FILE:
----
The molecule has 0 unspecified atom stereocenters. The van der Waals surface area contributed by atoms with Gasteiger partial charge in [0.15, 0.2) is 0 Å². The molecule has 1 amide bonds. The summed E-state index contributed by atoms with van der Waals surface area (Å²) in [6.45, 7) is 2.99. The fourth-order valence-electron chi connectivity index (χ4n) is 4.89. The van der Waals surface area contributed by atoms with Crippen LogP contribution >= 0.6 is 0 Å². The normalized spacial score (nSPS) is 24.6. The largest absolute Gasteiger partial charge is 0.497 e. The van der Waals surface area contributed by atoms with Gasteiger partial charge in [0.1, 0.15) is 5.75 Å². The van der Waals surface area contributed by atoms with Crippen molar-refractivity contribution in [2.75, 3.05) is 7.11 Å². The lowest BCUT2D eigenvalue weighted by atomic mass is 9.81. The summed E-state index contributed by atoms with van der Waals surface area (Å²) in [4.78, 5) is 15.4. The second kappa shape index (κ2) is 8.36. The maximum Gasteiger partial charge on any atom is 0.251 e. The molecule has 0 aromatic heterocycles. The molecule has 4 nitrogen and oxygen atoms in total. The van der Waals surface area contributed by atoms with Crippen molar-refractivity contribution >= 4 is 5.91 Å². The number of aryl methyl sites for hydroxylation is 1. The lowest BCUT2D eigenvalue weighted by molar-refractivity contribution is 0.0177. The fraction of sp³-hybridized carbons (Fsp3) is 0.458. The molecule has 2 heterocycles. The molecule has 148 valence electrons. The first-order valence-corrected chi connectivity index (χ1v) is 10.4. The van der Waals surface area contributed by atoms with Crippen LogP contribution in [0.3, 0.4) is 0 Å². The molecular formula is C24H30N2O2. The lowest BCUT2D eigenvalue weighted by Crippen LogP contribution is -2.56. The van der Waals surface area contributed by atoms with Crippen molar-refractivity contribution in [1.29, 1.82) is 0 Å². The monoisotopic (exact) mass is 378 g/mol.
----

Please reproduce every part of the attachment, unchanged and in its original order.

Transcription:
The molecule has 0 unspecified atom stereocenters. The van der Waals surface area contributed by atoms with Gasteiger partial charge in [0.15, 0.2) is 0 Å². The molecule has 1 amide bonds. The summed E-state index contributed by atoms with van der Waals surface area (Å²) in [6.45, 7) is 2.99. The fourth-order valence-electron chi connectivity index (χ4n) is 4.89. The van der Waals surface area contributed by atoms with Crippen LogP contribution >= 0.6 is 0 Å². The normalized spacial score (nSPS) is 24.6. The largest absolute Gasteiger partial charge is 0.497 e. The van der Waals surface area contributed by atoms with Gasteiger partial charge in [0.1, 0.15) is 5.75 Å². The van der Waals surface area contributed by atoms with Crippen molar-refractivity contribution in [2.75, 3.05) is 7.11 Å². The lowest BCUT2D eigenvalue weighted by atomic mass is 9.81. The summed E-state index contributed by atoms with van der Waals surface area (Å²) in [4.78, 5) is 15.4. The second kappa shape index (κ2) is 8.36. The maximum Gasteiger partial charge on any atom is 0.251 e. The molecule has 0 aromatic heterocycles. The molecule has 4 nitrogen and oxygen atoms in total. The van der Waals surface area contributed by atoms with Crippen molar-refractivity contribution >= 4 is 5.91 Å². The number of aryl methyl sites for hydroxylation is 1. The lowest BCUT2D eigenvalue weighted by molar-refractivity contribution is 0.0177. The fraction of sp³-hybridized carbons (Fsp3) is 0.458. The molecule has 2 heterocycles. The molecule has 148 valence electrons. The first-order valence-corrected chi connectivity index (χ1v) is 10.4. The van der Waals surface area contributed by atoms with Crippen LogP contribution in [0.3, 0.4) is 0 Å². The molecular formula is C24H30N2O2. The lowest BCUT2D eigenvalue weighted by Crippen LogP contribution is -2.56. The van der Waals surface area contributed by atoms with Crippen molar-refractivity contribution in [1.29, 1.82) is 0 Å². The monoisotopic (exact) mass is 378 g/mol.